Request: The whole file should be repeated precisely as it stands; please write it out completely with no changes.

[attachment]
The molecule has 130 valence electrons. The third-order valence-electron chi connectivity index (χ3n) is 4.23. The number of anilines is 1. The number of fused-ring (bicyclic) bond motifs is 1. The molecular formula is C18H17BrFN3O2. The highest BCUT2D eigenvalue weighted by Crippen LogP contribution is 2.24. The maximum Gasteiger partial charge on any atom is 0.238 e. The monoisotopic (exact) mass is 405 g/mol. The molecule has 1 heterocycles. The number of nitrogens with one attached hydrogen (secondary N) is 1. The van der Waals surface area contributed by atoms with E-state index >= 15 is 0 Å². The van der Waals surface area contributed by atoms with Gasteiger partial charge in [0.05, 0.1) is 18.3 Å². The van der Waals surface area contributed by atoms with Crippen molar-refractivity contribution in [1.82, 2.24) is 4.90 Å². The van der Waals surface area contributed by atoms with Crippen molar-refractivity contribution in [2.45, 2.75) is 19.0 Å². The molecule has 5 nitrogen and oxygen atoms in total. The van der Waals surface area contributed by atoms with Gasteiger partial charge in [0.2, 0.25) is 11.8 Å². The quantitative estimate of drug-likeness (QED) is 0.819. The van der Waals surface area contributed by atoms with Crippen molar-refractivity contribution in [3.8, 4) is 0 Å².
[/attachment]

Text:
The molecule has 130 valence electrons. The third-order valence-electron chi connectivity index (χ3n) is 4.23. The number of anilines is 1. The number of fused-ring (bicyclic) bond motifs is 1. The molecular formula is C18H17BrFN3O2. The highest BCUT2D eigenvalue weighted by Crippen LogP contribution is 2.24. The maximum Gasteiger partial charge on any atom is 0.238 e. The monoisotopic (exact) mass is 405 g/mol. The molecule has 1 heterocycles. The number of nitrogens with one attached hydrogen (secondary N) is 1. The van der Waals surface area contributed by atoms with E-state index >= 15 is 0 Å². The van der Waals surface area contributed by atoms with Gasteiger partial charge in [0.05, 0.1) is 18.3 Å². The van der Waals surface area contributed by atoms with Crippen molar-refractivity contribution in [1.82, 2.24) is 4.90 Å². The van der Waals surface area contributed by atoms with Crippen molar-refractivity contribution in [2.45, 2.75) is 19.0 Å². The molecule has 5 nitrogen and oxygen atoms in total. The van der Waals surface area contributed by atoms with Gasteiger partial charge in [0.2, 0.25) is 11.8 Å². The quantitative estimate of drug-likeness (QED) is 0.819. The van der Waals surface area contributed by atoms with Crippen molar-refractivity contribution in [3.8, 4) is 0 Å².